Exclusive: GPs have criticised the Department of Health for lacking any emergency supplies of flu vaccine, as practices cope with shortages following a major manufacturer withdrawing batches of vaccine.
The Department of Health has told Pulse that it does not have any flu vaccine reserves, and will only develop them towards the end of the flu season. But GPs say this will be too late for some practices if there is a sudden rise in demand.
The manufacturer Crucell has had to recall its Viroflu and Inflexal vaccines following unexpected test results on some of its batches, leading to major shortages as the flu vaccination programme begins.
The DH traditionally holds a reserve of 400,000 vaccines in case supplies run out; however, Pulse understands that it has not yet built up this reserve this year.
This is despite the DH conducting a review of flu vaccine procurement last year, and concluding that a central stockpile of vaccine in reserve was needed in case supplies ever ran short.
A DH spokesperson told Pulse: ‘As in previous years, once delivery of vaccine to general practice is underway the department builds a strategic reserve of around 400,000 doses of flu vaccine.
‘This reserve is to use near the end of the seasonal flu vaccination programme if all other supplies have been exhausted.’
But Dr George Kassianos, RCGP immunisation lead and a GP in Bracknell, Berkshire, said: ‘The right time for having the central emergency reserves is right at the start of the season.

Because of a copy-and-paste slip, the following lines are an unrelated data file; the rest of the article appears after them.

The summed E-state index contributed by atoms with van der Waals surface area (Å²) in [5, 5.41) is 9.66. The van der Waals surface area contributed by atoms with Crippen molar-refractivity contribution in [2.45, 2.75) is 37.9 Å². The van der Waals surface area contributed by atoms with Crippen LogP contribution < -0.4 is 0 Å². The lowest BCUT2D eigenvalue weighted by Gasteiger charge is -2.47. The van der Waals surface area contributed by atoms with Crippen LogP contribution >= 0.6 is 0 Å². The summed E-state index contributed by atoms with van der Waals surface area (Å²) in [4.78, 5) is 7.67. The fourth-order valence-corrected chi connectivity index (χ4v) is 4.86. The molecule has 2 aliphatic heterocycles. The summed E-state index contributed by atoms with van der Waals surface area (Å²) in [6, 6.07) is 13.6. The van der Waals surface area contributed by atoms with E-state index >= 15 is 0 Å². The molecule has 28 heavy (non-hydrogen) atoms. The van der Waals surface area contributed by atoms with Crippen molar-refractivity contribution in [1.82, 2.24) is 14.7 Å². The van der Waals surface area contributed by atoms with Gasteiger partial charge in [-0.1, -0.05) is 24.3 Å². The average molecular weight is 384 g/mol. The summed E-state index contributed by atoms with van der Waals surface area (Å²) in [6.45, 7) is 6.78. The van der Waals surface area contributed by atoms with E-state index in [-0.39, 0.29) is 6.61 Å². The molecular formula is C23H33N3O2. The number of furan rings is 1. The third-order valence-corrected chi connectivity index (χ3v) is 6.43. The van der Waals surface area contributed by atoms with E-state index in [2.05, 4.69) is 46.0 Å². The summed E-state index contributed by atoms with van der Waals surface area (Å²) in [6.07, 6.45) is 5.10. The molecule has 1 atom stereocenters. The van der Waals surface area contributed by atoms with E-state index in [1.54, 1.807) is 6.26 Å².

‘This will help practices that have difficulties in obtaining their ordered supplies, such as the case of Crucell now, but also to ensure enough flu vaccine is around to cope with sudden rise in demand that may be dictated by the unpredictable behaviour of the influenza viruses.’
Dr John Allingham, medical secretary of Kent LMC, said: ‘The DH should have had reserves.’
‘The targets have changed this year and they have added in pregnant women and they’ve increased the targets for the over-65s. The NHS staff have been criticised for a low uptake, so all of that is putting pressure on the system. They need more vaccine. The DH should have a contingency plan for something going wrong.’
Pulse reported earlier this week that GP practices across the country had been affected by the Crucell recall, with Derbyshire LMC secretary Dr John Grenville reporting that in his area 15 practices were short of supplies and several flu vaccination clinics had been cancelled as a result.
Dr Grenville told Pulse the incident had ‘taken everyone by surprise’ and ‘there seems to be no plan B nationally’.
However, GPC negotiator Dr Peter Holden said: ‘We need to get this in perspective. One firm had a batch they were not happy with.’
‘Very responsibly, they stopped all deliveries until they’d checked everything. This is not a life or death matter for the individual. I am sure it will be sorted out.’